Some useful tips | Issues for heart patients during summer months

Some useful tips | Issues for heart patients during summer months
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Kashmir valley is blessed with a pleasant weather in the summers but the city and towns experience high temperatures from June to September up to the order of 30 degrees Celsius for months together. The additional humidity coming from across the hills, where it is monsoon time can make things worse. This is especially important because the people in general are living in houses usually made for winters with less free air circulating. The Jammu region has full-fledged summer with temperatures soaring over 40 degrees and people sweat a lot especially with the onset of rains.

These weather conditions can pose problems for patients with high blood pressure, heart diseases and weak hearts. In order to keep body cool, the body produces sweat. This is a burden on the heart which needs to pump more blood. This can be an additional burden on a weak heart with a low left ventricular ejection fraction (Normal is more than 50%). These patients usually have low blood pressure and are on several drugs, to keep them stable and live longer. They can complain of increasing fatigue, giddiness and even loss of consciousness for a short while when exposed to heat at the peak of the summer. Such persons should avoid getting exposed directly to the heat, stay in the cooler portions of their homes and drink more fluids. A follow up visit of such patients to their treating doctor is important especially if there are symptoms of weakness etc, or the blood pressure drops to less than 100 mms Hg. Meanwhile self-medication or tampering with the drug doses is not desirable. In these situations, often the dose of water pills (like Lasix and Dytor etc.) needs reduction under medical supervision. One of the guides of recognising low fluid content of the body is passage of high coloured urine and hot dry skin.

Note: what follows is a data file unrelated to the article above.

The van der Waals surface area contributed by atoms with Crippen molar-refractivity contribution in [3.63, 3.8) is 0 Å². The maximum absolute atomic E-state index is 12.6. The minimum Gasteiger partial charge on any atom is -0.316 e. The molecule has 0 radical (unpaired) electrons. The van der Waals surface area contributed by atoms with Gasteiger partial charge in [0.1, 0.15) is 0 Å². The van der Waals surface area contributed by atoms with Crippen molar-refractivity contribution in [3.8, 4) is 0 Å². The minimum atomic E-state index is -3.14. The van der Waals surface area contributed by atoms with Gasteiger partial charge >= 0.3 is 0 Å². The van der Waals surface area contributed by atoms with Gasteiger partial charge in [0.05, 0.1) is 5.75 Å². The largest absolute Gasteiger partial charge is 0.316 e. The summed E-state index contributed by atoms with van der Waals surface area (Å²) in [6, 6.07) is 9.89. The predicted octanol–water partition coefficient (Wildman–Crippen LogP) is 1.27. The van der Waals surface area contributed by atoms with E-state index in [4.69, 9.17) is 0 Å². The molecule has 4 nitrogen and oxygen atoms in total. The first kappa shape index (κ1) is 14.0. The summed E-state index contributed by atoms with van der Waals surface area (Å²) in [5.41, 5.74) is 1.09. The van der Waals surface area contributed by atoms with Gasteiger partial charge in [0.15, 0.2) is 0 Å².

Hypertension which is a common problem and most patients are on drugs and often multiple tablets. It is common to have reduced need for drugs during the summer months as compared to the colder seasons. Home BP monitoring is very important in this regard since readings measured in the clinic are invariably higher. In general, the BP is at least 10 to 20 mms lower in-home recordings. In case of doubt on the accuracy of the readings, it is advised that the instrument can be carried to the physician’s clinic and reading can be verified by cross checking. Medicine doses, however, should not be changed without physician’s advise. At least a telephonic communication should be made. It is once again seen that the doses of water pills may need reduction. It is seen some patients start taking more salt to compensate for sweat-induced loss. It is wrong because the amount of salt loss is dependent on the levels of sodium in the blood.

Patients with angina, who get chest discomfort on walking after a predictable distance should also be careful when walking on a hot day. Their symptoms may increase because of overburdening of the heart which needs more oxygen and nutrients. Some tips to avoid this phenomenon is to choose times when it is relatively cool, take your medicines in time and not to go for walks etc immediately after meals. Keep yourself well hydrated by drinking enough fluids in the form of plain water, fresh cool fruits like melon, citrus fruits and salads. Beverages like excessive tea, coffee and caffeinated drinks should be avoided. These lead to excessive loss of fluid through urine. When it is necessary to walk, go to shady areas. Wear light and loose clothes and avoid excessive un familiar exercises.

Vulnerable population: Elderly people and young children, people with underlying heart diseases and high blood pressure.

The most common symptoms of heat exhaustion are dizziness, headache, light headedness, moist skin, nausea, vomiting and passing dark coloured urine. This population needs proper counselling to avoid problems during summers.

Prof Upendra Kaul is founder Director Gauri Kaul Foundation, and recipient of Padma Shri and Dr B C Roy Award.

Disclaimer: The views and opinions expressed in this article are the personal opinions of the author. The facts, analysis, assumptions and perspective appearing in the article do not reflect the views of GK.

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